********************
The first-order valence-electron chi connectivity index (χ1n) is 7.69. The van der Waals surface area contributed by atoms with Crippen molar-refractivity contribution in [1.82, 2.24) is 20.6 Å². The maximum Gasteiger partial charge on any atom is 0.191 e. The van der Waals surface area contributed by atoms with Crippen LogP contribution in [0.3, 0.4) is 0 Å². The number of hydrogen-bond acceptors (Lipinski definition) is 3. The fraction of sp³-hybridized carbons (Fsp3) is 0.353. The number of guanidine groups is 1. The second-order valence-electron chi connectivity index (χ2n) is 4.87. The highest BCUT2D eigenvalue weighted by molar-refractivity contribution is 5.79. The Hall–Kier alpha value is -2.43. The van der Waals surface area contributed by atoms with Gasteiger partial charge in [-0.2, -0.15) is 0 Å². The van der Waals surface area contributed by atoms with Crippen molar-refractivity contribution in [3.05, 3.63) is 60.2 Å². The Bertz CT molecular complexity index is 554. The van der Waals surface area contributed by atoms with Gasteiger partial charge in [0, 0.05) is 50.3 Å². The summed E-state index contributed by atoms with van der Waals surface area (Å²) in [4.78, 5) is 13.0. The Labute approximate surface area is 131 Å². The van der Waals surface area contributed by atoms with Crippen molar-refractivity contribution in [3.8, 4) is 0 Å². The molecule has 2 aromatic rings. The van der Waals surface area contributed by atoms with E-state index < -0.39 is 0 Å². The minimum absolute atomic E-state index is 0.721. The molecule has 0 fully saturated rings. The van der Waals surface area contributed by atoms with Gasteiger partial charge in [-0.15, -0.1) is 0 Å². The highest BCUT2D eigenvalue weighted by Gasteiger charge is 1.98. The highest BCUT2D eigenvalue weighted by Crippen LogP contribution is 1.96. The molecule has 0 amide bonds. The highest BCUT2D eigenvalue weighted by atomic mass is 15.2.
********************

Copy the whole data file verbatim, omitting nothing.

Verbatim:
The first-order valence-electron chi connectivity index (χ1n) is 7.69. The van der Waals surface area contributed by atoms with Crippen molar-refractivity contribution in [1.82, 2.24) is 20.6 Å². The maximum Gasteiger partial charge on any atom is 0.191 e. The van der Waals surface area contributed by atoms with Crippen LogP contribution in [0.3, 0.4) is 0 Å². The number of hydrogen-bond acceptors (Lipinski definition) is 3. The fraction of sp³-hybridized carbons (Fsp3) is 0.353. The number of guanidine groups is 1. The second-order valence-electron chi connectivity index (χ2n) is 4.87. The highest BCUT2D eigenvalue weighted by molar-refractivity contribution is 5.79. The Hall–Kier alpha value is -2.43. The van der Waals surface area contributed by atoms with Gasteiger partial charge in [-0.2, -0.15) is 0 Å². The van der Waals surface area contributed by atoms with Crippen molar-refractivity contribution in [3.05, 3.63) is 60.2 Å². The Bertz CT molecular complexity index is 554. The van der Waals surface area contributed by atoms with Gasteiger partial charge in [0, 0.05) is 50.3 Å². The summed E-state index contributed by atoms with van der Waals surface area (Å²) in [4.78, 5) is 13.0. The Labute approximate surface area is 131 Å². The van der Waals surface area contributed by atoms with Crippen molar-refractivity contribution in [3.8, 4) is 0 Å². The molecule has 2 aromatic rings. The van der Waals surface area contributed by atoms with E-state index < -0.39 is 0 Å². The minimum absolute atomic E-state index is 0.721. The molecule has 0 fully saturated rings. The van der Waals surface area contributed by atoms with Gasteiger partial charge in [-0.15, -0.1) is 0 Å². The highest BCUT2D eigenvalue weighted by Gasteiger charge is 1.98. The highest BCUT2D eigenvalue weighted by Crippen LogP contribution is 1.96. The molecule has 0 amide bonds. The highest BCUT2D eigenvalue weighted by atomic mass is 15.2.